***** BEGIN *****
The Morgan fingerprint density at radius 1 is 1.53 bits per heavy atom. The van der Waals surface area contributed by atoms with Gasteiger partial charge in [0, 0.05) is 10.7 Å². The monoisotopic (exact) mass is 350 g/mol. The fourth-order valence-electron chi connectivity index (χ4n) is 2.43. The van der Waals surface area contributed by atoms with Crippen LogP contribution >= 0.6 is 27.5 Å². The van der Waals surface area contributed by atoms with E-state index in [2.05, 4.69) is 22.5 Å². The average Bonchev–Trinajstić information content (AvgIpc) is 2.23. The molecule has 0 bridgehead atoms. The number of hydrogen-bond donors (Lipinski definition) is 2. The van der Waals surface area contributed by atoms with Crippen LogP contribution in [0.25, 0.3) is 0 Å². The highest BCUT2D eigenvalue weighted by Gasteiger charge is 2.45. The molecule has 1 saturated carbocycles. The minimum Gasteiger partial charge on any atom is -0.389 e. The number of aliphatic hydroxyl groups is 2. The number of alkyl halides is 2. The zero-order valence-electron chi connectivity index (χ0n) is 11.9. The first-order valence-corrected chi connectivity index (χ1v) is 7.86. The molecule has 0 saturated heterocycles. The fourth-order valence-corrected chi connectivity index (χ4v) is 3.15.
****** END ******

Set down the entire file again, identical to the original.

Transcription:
The Morgan fingerprint density at radius 1 is 1.53 bits per heavy atom. The van der Waals surface area contributed by atoms with Gasteiger partial charge in [0, 0.05) is 10.7 Å². The monoisotopic (exact) mass is 350 g/mol. The fourth-order valence-electron chi connectivity index (χ4n) is 2.43. The van der Waals surface area contributed by atoms with Crippen LogP contribution >= 0.6 is 27.5 Å². The van der Waals surface area contributed by atoms with E-state index in [2.05, 4.69) is 22.5 Å². The average Bonchev–Trinajstić information content (AvgIpc) is 2.23. The molecule has 0 bridgehead atoms. The number of hydrogen-bond donors (Lipinski definition) is 2. The van der Waals surface area contributed by atoms with Crippen LogP contribution in [0.25, 0.3) is 0 Å². The highest BCUT2D eigenvalue weighted by Gasteiger charge is 2.45. The molecule has 1 saturated carbocycles. The minimum Gasteiger partial charge on any atom is -0.389 e. The number of aliphatic hydroxyl groups is 2. The number of alkyl halides is 2. The zero-order valence-electron chi connectivity index (χ0n) is 11.9. The first-order valence-corrected chi connectivity index (χ1v) is 7.86. The molecule has 0 saturated heterocycles. The fourth-order valence-corrected chi connectivity index (χ4v) is 3.15.